A Future for the Past
A Symposium to mark the 200th anniversary of the Rum Hospital
On the 200th anniversary of the opening of Governor Macquarie’s General ‘Rum’ Hospital for convicts, we invite you to discover the compelling history of the oldest surviving public buildings in central Sydney.
From its origins serving convict patients to its many adaptations as the Sydney Dispensary and Infirmary, Sydney Hospital, the Sydney branch of the Royal Mint and NSW Parliament House, the site of the Rum Hospital, its new building and those that remain, are interwoven with some of the most important events in New South Wales history.
A Future for the Past, to be held in what was originally the south wing of the hospital,explores this compelling two century story – from the management of health in the early colony, the later functions of its original buildings and the wider history of Macquarie Street; through to the award-winning rejuvenation of The Mint and the future promise of this significant site.
Hosted in partnership with the Government Architect’s GA200+ event series, the symposium will also reveal a long, never uncontroversial history of public architecture and heritage in NSW – from the Hospital’s original design and construction, the adaptive reuse of its buildings and the changing face of heritage activism.
This full day symposium is brought to life by a compelling line-up of speakers including medical historian Dr Peter Hobbins, City Historian Dr Lisa Murray, Director of Heritage and Collections at Sydney Living Museums, Ian Innes, and award-winning architect Richard Francis-Jones.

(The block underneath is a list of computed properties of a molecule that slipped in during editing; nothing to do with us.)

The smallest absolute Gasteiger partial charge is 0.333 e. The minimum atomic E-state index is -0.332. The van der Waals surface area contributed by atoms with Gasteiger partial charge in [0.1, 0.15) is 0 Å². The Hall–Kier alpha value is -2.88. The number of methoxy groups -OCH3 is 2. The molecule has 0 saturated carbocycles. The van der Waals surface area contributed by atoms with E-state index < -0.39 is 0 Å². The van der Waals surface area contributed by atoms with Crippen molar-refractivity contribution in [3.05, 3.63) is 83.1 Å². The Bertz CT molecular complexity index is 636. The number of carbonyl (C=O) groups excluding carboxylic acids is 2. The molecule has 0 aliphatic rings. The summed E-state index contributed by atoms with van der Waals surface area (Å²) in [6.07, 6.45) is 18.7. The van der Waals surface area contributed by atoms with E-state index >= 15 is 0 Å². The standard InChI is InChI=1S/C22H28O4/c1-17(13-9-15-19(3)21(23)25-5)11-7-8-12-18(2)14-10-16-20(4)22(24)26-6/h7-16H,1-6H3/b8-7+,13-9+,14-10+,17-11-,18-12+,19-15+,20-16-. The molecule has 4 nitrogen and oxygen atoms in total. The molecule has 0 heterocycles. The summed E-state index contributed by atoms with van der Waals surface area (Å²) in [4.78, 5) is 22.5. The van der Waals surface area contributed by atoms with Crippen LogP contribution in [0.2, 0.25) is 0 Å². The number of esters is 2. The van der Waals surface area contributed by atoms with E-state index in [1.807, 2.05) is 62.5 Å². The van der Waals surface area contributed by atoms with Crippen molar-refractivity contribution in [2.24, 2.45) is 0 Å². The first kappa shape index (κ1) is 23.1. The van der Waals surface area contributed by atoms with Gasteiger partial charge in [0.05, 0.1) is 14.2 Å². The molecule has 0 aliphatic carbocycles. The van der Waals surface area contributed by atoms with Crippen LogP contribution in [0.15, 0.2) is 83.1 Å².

To find out more about this event, including the full line-up of speakers please visit our website.
When: Saturday 30th July, 9:30am–5.00pm
Where: The Gold Melting Room, The Mint, 10 Macquarie St, Sydney
Price: $125 General | $100 Concession/Member | $100 Select Associations | $100 Registered Architects | $75 full-time Student
Admission price includes: lunch, refreshments and a complimentary copy of the book The Mint Project (RRP $65)
Completed in 1816, the Rum Hospital was built to manage the health of the convict workforce, and it remains an important hallmark of Sydney’s character, architecture and government. The project was part of Governor Lachlan Macquarie’s vision for an exemplary imperial administration.
On the 200th anniversary of the hospital, Sydney Living Museums invites you to join us at The Mint at 10 Macquarie Street for a symposium that explores the building’s history, heritage, architecture and politics. The daylong event at what was once the south wing of the hospital will explore three key phases of this significant site: 1816 and the health and architecture of the early colony; 1855 and the creation of the Sydney Mint, Sydney Hospital and NSW Parliament; 1976 and the rejuvenation of the south wing, the changing face of heritage activism and adaptive reuse.
Speakers include Director of Heritage and Collections at SLM, Ian Innes, medical historian Dr Peter Hobbins, award-winning architect Richard Francis-Jones, SLM Curator Dr Fiona Starr and NSW Government Architect Peter Poulet.
A copy of The Mint Project (RRP $65) is included in the ticket price and will be provided to attendees on the day of the symposium.
|9.30am–10am||Registration, Tea and Coffee|
|10am–10.15am||Acknowledgment of Country, Introduction|
|10.15am–12.05pm||Session 1: Macquarie’s Rum Hospital|
Peter Poulet NSW Government Architect, Government Architects Office
|1:30pm–3pm||Session 2: The Sydney Mint, the Sydney Hospital and Parliament|
Dr Caroline Butler-Bowdon Director, Curatorial and Public Engagement, Sydney Living Museums
|3.20pm–4.50pm||Session 3: A Heritage worth saving|
Tim Horton Registrar of the NSW Architects Registration Board
|4.50pm–5pm||Vote of Thanks and Close|